How do I write output in same place on the console?


I am new to python and am writing some scripts to automate downloading files from FTP servers, etc. I want to show the progress of the download, but I want it to stay in the same position, such as:


Downloading File FooFile.txt [47%]

I’m trying to avoid something like this:

     Downloading File FooFile.txt [47%]
     Downloading File FooFile.txt [48%]
     Downloading File FooFile.txt [49%]

How should I go about doing this?

Duplicate: How can I print over the current line in a command line application?

Asked By: scottm



Print the backspace character b several times, and then overwrite the old number with the new number.

Answered By: Zach Scrivena

Use a terminal-handling library like the curses module:

The curses module provides an interface to the curses library, the de-facto standard for portable advanced terminal handling.

Answered By: gimel

You can also use the carriage return:

sys.stdout.write("Download progress: %d%%   r" % (progress) )
Answered By: codelogic

Python 2

I like the following:

print 'Downloading File FooFile.txt [%d%%]r'%i,


import time

for i in range(100):
    print 'Downloading File FooFile.txt [%d%%]r'%i,

Python 3

print('Downloading File FooFile.txt [%d%%]r'%i, end="")


import time

for i in range(100):
    print('Downloading File FooFile.txt [%d%%]r'%i, end="")

PyCharm Debugger Console with Python 3

# On PyCharm Debugger console, r needs to come before the text.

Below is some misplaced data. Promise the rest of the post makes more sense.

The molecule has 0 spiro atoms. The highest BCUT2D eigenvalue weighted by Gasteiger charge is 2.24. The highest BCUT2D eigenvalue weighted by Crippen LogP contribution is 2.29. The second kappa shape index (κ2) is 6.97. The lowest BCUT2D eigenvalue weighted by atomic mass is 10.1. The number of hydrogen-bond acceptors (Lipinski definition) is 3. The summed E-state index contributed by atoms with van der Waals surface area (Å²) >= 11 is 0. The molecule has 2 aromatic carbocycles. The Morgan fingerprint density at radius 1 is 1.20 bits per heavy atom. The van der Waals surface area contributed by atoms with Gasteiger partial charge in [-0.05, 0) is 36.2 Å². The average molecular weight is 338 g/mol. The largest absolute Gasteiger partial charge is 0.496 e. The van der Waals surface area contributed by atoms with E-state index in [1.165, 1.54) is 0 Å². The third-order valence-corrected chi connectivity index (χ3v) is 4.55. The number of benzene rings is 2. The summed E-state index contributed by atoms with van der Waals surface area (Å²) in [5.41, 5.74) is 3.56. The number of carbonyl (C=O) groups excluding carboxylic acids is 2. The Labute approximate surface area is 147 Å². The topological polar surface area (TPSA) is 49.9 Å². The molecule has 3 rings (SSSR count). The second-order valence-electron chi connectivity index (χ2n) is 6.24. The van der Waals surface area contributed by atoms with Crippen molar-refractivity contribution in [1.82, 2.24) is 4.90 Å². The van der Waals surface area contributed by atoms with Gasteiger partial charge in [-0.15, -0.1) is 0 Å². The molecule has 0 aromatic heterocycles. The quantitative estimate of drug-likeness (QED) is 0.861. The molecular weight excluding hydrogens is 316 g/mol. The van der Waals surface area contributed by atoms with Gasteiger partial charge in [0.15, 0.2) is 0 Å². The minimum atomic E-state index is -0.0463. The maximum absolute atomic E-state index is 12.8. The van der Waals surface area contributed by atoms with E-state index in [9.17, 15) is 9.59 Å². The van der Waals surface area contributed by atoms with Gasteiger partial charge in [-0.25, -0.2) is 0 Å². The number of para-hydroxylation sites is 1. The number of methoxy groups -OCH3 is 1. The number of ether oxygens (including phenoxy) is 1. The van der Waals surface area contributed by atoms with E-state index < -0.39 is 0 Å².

# Otherwise, the text may not appear at all, or appear inconsistently.
# tested on PyCharm 2019.3, Python 3.6

import time

for i in range(100):
    print('rDownloading File FooFile.txt [%d%%]'%i, end="")
Answered By: RSabet
#kinda like the one above but better :P

from __future__ import print_function
from time import sleep

for i in range(101):
  str1="Downloading File FooFile.txt [{}%]".format(i)
  print(str1, end="")
  print(back, end="")
Answered By: Christian Calderon

A neat solution that has been working for me is:

from __future__ import print_function
import sys
for i in range(10**6):
    perc = float(i) / 10**6 * 100
    print(">>> Download is {}% complete      ".format(perc), end='r')

The sys.stdout.flush is important otherwise it gets really clunky and the print("") on for loop exit is also important.

UPDATE: As mentioned in the comments, print also has a flush argument. So the following will also work:

from __future__ import print_function
for i in range(10**6):
    perc = float(i) / 10**6 * 100
    print(">>> Download is {}% complete      ".format(perc), end='r', flush=True)
Answered By: Michael Hall

For Python 3xx:

import time
for i in range(10):
    print ("r Loading... {}".format(i)+str(i), end="")
Answered By: TheRutubeify
x="A Sting {}"
   for i in range(0,1000000):

for j in range(0,len(y)):
Answered By: Malay Hazarika

In python 3 the function print can get many arguments.
the full signature of the function print is:
print(args*, sep=' ', end='n', file=sys.stdout, flush=False)

when sep is the separator of the arguments from args*, end is how to end the printed line (‘n means a new line) file is to where print the output (stdout is the consul) and flush is if to clean the buffer.

Usage Example

import sys

a = 'A'
b = 0
c = [1, 2, 3]

print(a, b, c, 4, sep=' * ', end='n' + ('-' * 21), file=sys.stdout, flush=True)


A * 0 * [1, 2, 3] * 4

In python there are many ways to format string and even a built in formatted string type.

How to format string

  1. the format() function. (some examples)
  2. Formatted String Literals or in the common name f-strings.
  3. format using % (more about this)


name = 'my_name'

>>> print('my name is: {}'.format(name))
my name is: my_name

# or
>>> print('my name is: {user_name}'.format(user_name=name))
my name is: my_name

# or
>>> print('my name is: {0}'.format(name))
my name is: my_name

# or using f-strings
>>> print(f'my name is: {name}')
my name is: my_name

# or formatting with %
>>> print('my name is: %s' % name)
my name is: my_name
Answered By: Ido
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